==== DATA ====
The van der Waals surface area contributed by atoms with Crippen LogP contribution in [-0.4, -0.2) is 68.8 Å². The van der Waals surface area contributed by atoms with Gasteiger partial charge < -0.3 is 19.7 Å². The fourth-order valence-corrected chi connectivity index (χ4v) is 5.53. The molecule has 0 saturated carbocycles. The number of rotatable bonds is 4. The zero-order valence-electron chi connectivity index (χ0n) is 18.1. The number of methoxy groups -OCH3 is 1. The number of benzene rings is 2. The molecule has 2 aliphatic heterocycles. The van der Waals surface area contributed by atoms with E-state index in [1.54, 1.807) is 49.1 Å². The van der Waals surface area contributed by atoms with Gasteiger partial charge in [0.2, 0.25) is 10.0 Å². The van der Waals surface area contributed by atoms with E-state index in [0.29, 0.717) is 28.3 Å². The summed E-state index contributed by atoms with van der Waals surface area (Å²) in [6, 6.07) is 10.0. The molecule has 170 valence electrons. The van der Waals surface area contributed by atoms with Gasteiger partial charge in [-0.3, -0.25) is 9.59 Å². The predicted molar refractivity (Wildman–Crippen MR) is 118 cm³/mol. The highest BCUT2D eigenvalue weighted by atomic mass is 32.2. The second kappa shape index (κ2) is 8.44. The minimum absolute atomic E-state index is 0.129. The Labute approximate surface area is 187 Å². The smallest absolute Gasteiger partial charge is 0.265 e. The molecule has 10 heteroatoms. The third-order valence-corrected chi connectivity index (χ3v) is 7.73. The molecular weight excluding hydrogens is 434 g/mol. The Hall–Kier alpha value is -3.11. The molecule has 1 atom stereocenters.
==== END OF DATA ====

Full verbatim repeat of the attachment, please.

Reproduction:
The van der Waals surface area contributed by atoms with Crippen LogP contribution in [-0.4, -0.2) is 68.8 Å². The van der Waals surface area contributed by atoms with Gasteiger partial charge < -0.3 is 19.7 Å². The fourth-order valence-corrected chi connectivity index (χ4v) is 5.53. The molecule has 0 saturated carbocycles. The number of rotatable bonds is 4. The zero-order valence-electron chi connectivity index (χ0n) is 18.1. The number of methoxy groups -OCH3 is 1. The number of benzene rings is 2. The molecule has 2 aliphatic heterocycles. The van der Waals surface area contributed by atoms with E-state index in [1.54, 1.807) is 49.1 Å². The van der Waals surface area contributed by atoms with Gasteiger partial charge in [0.2, 0.25) is 10.0 Å². The van der Waals surface area contributed by atoms with E-state index in [0.29, 0.717) is 28.3 Å². The summed E-state index contributed by atoms with van der Waals surface area (Å²) in [6, 6.07) is 10.0. The molecule has 170 valence electrons. The van der Waals surface area contributed by atoms with Gasteiger partial charge in [-0.3, -0.25) is 9.59 Å². The predicted molar refractivity (Wildman–Crippen MR) is 118 cm³/mol. The highest BCUT2D eigenvalue weighted by atomic mass is 32.2. The second kappa shape index (κ2) is 8.44. The minimum absolute atomic E-state index is 0.129. The Labute approximate surface area is 187 Å². The smallest absolute Gasteiger partial charge is 0.265 e. The molecule has 10 heteroatoms. The third-order valence-corrected chi connectivity index (χ3v) is 7.73. The molecular weight excluding hydrogens is 434 g/mol. The Hall–Kier alpha value is -3.11. The molecule has 1 atom stereocenters.